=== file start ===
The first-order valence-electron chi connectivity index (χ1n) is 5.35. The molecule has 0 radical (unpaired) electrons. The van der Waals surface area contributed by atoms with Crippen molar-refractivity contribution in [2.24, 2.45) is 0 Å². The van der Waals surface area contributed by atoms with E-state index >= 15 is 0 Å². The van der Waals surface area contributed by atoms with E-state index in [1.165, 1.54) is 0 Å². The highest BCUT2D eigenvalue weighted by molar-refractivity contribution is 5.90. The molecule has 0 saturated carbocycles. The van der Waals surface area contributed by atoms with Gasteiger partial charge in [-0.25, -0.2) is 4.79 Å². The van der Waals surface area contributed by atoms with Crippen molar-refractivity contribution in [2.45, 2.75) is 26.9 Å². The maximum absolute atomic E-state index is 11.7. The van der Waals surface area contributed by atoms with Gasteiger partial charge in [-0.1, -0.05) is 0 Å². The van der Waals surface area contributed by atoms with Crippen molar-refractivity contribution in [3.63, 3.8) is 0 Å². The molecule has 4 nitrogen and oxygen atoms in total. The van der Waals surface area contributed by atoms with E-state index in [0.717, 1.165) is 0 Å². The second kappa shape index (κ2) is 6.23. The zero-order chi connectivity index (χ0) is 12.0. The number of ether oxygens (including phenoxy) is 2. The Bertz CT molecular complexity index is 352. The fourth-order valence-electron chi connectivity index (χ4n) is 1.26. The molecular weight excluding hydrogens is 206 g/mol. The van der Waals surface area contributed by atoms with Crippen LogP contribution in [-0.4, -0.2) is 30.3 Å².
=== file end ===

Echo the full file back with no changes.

The first-order valence-electron chi connectivity index (χ1n) is 5.35. The molecule has 0 radical (unpaired) electrons. The van der Waals surface area contributed by atoms with Crippen molar-refractivity contribution in [2.24, 2.45) is 0 Å². The van der Waals surface area contributed by atoms with E-state index >= 15 is 0 Å². The van der Waals surface area contributed by atoms with E-state index in [1.165, 1.54) is 0 Å². The highest BCUT2D eigenvalue weighted by molar-refractivity contribution is 5.90. The molecule has 0 saturated carbocycles. The van der Waals surface area contributed by atoms with Gasteiger partial charge in [-0.25, -0.2) is 4.79 Å². The van der Waals surface area contributed by atoms with Crippen molar-refractivity contribution in [2.45, 2.75) is 26.9 Å². The maximum absolute atomic E-state index is 11.7. The van der Waals surface area contributed by atoms with Gasteiger partial charge in [-0.1, -0.05) is 0 Å². The van der Waals surface area contributed by atoms with Crippen molar-refractivity contribution in [3.63, 3.8) is 0 Å². The molecule has 4 nitrogen and oxygen atoms in total. The van der Waals surface area contributed by atoms with E-state index in [0.717, 1.165) is 0 Å². The second kappa shape index (κ2) is 6.23. The zero-order chi connectivity index (χ0) is 12.0. The number of ether oxygens (including phenoxy) is 2. The Bertz CT molecular complexity index is 352. The fourth-order valence-electron chi connectivity index (χ4n) is 1.26. The molecular weight excluding hydrogens is 206 g/mol. The van der Waals surface area contributed by atoms with Crippen LogP contribution in [-0.4, -0.2) is 30.3 Å².